I was recently interviewed for the Beniceland blog. This is one of my favourite blogs about Iceland, and its created by a chap called Ben Goddard. Ben describes himself as ‘Sarcastic, Bearded, attunded to the country of Iceland, I like biscuits’, which kind of says it all. Anyway, here it is.
Having joined Twitter many moons ago it wasn’t long till I found people that had similar interests to me, or should I say obsessions. Within a short space of time there seemed to be a mini community of Iceland obsessives and I’ve actually met some of these in the people in the real world. Most of them seem to be alright….
Anyway, one of these people who I have got to know is Ed Hancox, a fellow obsessive with all things Icelandic, and he is just about to launch his book ‘Iceland Defrosted’. A book that was financed entirely by contributions to his crowd funding page. The book is set to launch soon with events in London and obviously Reykjavik. Ed managed to spare a few minutes while putting the finishing touches to the launches to answer a few questions.
b: So when/where did your fascination with Iceland begin?
EH: I think it in 2004/2005. I’ve long been fascinated with cold places, so Iceland had always been on the list. Then came Sigur Rós; I was working at a record shop at the time and their music had a huge impact on me. The die was set though, when through my work, I got to know an Icelander. He has shown me things in Iceland that I’d never have seen ordinarily. Oh, and he can drink me under the table.
b: What made you decide to write a book and how long did it take to write?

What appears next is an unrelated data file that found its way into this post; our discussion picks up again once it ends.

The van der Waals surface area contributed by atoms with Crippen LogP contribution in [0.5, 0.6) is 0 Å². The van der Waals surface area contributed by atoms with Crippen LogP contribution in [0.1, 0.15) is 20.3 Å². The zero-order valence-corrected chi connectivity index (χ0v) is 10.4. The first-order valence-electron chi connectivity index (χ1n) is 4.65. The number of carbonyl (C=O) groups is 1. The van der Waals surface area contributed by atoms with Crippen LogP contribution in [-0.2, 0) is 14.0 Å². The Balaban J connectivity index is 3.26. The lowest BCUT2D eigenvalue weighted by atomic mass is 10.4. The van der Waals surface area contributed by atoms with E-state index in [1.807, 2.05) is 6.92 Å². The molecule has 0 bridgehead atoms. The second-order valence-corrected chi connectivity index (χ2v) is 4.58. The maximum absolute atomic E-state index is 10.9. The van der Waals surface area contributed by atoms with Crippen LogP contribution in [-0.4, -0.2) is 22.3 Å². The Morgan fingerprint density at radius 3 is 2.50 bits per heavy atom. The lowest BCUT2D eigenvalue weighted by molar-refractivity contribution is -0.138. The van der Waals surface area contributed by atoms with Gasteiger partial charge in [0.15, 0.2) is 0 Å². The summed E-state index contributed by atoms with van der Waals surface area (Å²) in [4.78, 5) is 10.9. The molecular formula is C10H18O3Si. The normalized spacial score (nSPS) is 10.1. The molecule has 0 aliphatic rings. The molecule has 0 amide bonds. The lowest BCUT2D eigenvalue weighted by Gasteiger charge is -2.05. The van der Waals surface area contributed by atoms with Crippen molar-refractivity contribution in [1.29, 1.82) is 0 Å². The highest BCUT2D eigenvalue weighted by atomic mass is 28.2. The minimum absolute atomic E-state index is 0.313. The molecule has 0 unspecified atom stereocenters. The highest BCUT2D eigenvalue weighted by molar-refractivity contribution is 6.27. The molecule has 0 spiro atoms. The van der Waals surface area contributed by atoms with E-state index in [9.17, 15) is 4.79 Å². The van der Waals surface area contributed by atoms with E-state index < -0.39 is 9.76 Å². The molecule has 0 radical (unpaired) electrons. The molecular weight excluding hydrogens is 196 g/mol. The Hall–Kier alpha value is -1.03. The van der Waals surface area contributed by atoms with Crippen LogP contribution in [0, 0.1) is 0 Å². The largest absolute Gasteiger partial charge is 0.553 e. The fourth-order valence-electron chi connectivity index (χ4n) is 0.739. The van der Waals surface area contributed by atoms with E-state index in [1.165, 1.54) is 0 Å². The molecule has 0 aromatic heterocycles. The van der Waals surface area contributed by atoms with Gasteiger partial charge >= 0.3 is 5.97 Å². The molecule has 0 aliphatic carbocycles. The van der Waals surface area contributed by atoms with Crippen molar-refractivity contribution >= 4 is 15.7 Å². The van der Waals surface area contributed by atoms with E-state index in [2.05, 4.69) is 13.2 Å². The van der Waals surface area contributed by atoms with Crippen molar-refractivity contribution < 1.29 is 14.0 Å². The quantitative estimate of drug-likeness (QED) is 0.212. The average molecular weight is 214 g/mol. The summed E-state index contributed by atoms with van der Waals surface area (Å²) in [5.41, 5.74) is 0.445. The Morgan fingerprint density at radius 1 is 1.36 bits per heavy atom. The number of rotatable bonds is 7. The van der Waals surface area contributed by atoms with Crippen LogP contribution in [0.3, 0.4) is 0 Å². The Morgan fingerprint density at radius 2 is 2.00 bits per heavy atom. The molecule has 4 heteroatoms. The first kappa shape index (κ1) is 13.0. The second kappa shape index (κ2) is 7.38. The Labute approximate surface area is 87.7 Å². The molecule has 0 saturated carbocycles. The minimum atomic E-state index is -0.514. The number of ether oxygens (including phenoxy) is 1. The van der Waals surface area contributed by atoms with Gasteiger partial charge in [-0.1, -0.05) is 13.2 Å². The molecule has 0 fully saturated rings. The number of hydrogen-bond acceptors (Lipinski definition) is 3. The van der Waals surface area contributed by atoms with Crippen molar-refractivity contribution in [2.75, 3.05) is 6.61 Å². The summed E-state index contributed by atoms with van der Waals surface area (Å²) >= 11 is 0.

EH: The same Icelander – Einar – was pleased and surprised with my obsession for Iceland and all things Icelandic. After the 4th or 5th visit (we’ve stopped counting now!) he suggested that I start putting it in a book. It’s taken about 6 years to write. I didn’t realise it at the time, but it’s a very Icelandic thing to do – write a book.
b: You set up a Kickstarter page to finance the book. What made you choose this method?
EH: Well, traditional publishing is in disarray, and publishing houses were not wiling to chance it on an unknown author with a fairly niche subject. I saw that Kickstarter books had a fairly high success rate and decided to go for it. I couldn’t let six years of writing, and crucially, all the help from the kind-hearted Icelanders over the years just sit redundantly on my hard-drive.
b: You got a pretty overwhelming response and made your target within a couple of weeks. Were you surprised how interested people were in your book?
EH: Yes! I was bowled over. I hit my target in six days, and went on to gain funding from 122 backers and totalled 179% of my original target. I honestly thought it was going to be a huge flop, and pressing the ‘launch’ button was terrifying. I needn’t have worried; my friends in the UK & Iceland were right behind me. One Icelandic friend contacted Morgunblaðið, a daily Icelandic newspaper and got my campaign featured. Meanwhile, my online friends did everything they could to spread the word. I quickly got backers from all over the world; Australia, Brazil, Singapore, Europe and lots from the US & Canada. I am hugely grateful for the kindness and support shown.
b: Were there any problems in getting the book together?
EH: No, it was all fairly straightforward. I found an excellent editor who had worked for Rough Guides, and she proved to be a guiding light. We made some huge changes to the order of chapters, and this was definitely the right thing to do. It now flows like a story, and I’m really proud of the final product.
b: What can we expect to find in the book?
EH: Where do I start? It’s the story of my obsession with the people, places and music of Iceland. It’s not really a Rough Planet, Lonely Guide sort of book, more the sort of yarn to read over a strong black coffee whilst a storm howls outside.